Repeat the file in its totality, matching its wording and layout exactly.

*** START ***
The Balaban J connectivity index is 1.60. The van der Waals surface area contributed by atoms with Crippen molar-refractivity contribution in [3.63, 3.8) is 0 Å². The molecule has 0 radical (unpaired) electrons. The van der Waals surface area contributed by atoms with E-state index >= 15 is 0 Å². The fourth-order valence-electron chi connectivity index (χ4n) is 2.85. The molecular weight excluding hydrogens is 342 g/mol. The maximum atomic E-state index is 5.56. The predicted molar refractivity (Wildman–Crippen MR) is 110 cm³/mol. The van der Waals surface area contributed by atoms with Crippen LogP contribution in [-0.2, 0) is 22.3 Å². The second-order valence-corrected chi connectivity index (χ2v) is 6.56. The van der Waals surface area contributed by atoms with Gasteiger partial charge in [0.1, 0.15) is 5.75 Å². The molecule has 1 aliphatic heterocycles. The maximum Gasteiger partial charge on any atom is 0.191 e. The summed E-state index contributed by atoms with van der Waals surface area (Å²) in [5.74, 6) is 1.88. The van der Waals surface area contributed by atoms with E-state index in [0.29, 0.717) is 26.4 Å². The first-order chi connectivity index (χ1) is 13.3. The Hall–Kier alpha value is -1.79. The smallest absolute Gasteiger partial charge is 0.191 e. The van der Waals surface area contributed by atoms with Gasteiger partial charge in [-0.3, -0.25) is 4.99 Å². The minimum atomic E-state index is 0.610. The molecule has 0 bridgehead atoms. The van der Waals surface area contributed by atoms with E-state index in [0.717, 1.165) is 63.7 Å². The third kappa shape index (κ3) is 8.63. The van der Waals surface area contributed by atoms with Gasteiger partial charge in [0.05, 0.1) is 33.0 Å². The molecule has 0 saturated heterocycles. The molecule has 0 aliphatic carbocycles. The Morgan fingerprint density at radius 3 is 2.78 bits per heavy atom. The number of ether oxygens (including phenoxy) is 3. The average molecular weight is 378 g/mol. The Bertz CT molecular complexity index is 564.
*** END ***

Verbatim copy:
The Balaban J connectivity index is 1.60. The van der Waals surface area contributed by atoms with Crippen molar-refractivity contribution in [3.63, 3.8) is 0 Å². The molecule has 0 radical (unpaired) electrons. The van der Waals surface area contributed by atoms with E-state index >= 15 is 0 Å². The fourth-order valence-electron chi connectivity index (χ4n) is 2.85. The molecular weight excluding hydrogens is 342 g/mol. The maximum atomic E-state index is 5.56. The predicted molar refractivity (Wildman–Crippen MR) is 110 cm³/mol. The van der Waals surface area contributed by atoms with Crippen LogP contribution in [-0.2, 0) is 22.3 Å². The second-order valence-corrected chi connectivity index (χ2v) is 6.56. The van der Waals surface area contributed by atoms with Gasteiger partial charge in [0.1, 0.15) is 5.75 Å². The molecule has 1 aliphatic heterocycles. The maximum Gasteiger partial charge on any atom is 0.191 e. The summed E-state index contributed by atoms with van der Waals surface area (Å²) in [5.74, 6) is 1.88. The van der Waals surface area contributed by atoms with E-state index in [0.29, 0.717) is 26.4 Å². The first-order chi connectivity index (χ1) is 13.3. The Hall–Kier alpha value is -1.79. The smallest absolute Gasteiger partial charge is 0.191 e. The van der Waals surface area contributed by atoms with Gasteiger partial charge in [-0.3, -0.25) is 4.99 Å². The minimum atomic E-state index is 0.610. The molecule has 0 bridgehead atoms. The van der Waals surface area contributed by atoms with E-state index in [0.717, 1.165) is 63.7 Å². The third kappa shape index (κ3) is 8.63. The van der Waals surface area contributed by atoms with Gasteiger partial charge in [0.05, 0.1) is 33.0 Å². The molecule has 0 saturated heterocycles. The molecule has 0 aliphatic carbocycles. The Morgan fingerprint density at radius 3 is 2.78 bits per heavy atom. The number of ether oxygens (including phenoxy) is 3. The average molecular weight is 378 g/mol. The Bertz CT molecular complexity index is 564.